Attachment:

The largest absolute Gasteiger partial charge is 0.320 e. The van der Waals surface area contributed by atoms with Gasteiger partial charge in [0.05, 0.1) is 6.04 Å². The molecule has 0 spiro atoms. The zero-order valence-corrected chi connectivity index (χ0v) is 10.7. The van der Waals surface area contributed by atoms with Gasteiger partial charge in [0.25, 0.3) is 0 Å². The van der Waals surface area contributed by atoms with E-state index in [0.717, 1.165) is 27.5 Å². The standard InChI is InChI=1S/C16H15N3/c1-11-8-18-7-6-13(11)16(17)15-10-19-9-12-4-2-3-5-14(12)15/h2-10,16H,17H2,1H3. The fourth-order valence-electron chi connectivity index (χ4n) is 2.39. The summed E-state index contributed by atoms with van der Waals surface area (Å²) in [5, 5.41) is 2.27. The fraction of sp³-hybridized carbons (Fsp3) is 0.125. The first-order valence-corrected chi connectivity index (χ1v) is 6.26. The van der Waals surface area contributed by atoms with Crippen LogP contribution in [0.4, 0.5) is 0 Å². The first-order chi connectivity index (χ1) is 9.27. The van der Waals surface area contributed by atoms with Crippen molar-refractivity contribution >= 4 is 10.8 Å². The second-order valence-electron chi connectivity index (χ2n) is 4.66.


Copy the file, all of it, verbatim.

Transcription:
The largest absolute Gasteiger partial charge is 0.320 e. The van der Waals surface area contributed by atoms with Gasteiger partial charge in [0.05, 0.1) is 6.04 Å². The molecule has 0 spiro atoms. The zero-order valence-corrected chi connectivity index (χ0v) is 10.7. The van der Waals surface area contributed by atoms with Gasteiger partial charge in [0.25, 0.3) is 0 Å². The van der Waals surface area contributed by atoms with E-state index in [0.717, 1.165) is 27.5 Å². The standard InChI is InChI=1S/C16H15N3/c1-11-8-18-7-6-13(11)16(17)15-10-19-9-12-4-2-3-5-14(12)15/h2-10,16H,17H2,1H3. The fourth-order valence-electron chi connectivity index (χ4n) is 2.39. The summed E-state index contributed by atoms with van der Waals surface area (Å²) in [5, 5.41) is 2.27. The fraction of sp³-hybridized carbons (Fsp3) is 0.125. The first-order valence-corrected chi connectivity index (χ1v) is 6.26. The van der Waals surface area contributed by atoms with Crippen LogP contribution in [0.4, 0.5) is 0 Å². The first-order chi connectivity index (χ1) is 9.27. The van der Waals surface area contributed by atoms with Crippen molar-refractivity contribution >= 4 is 10.8 Å². The second-order valence-electron chi connectivity index (χ2n) is 4.66.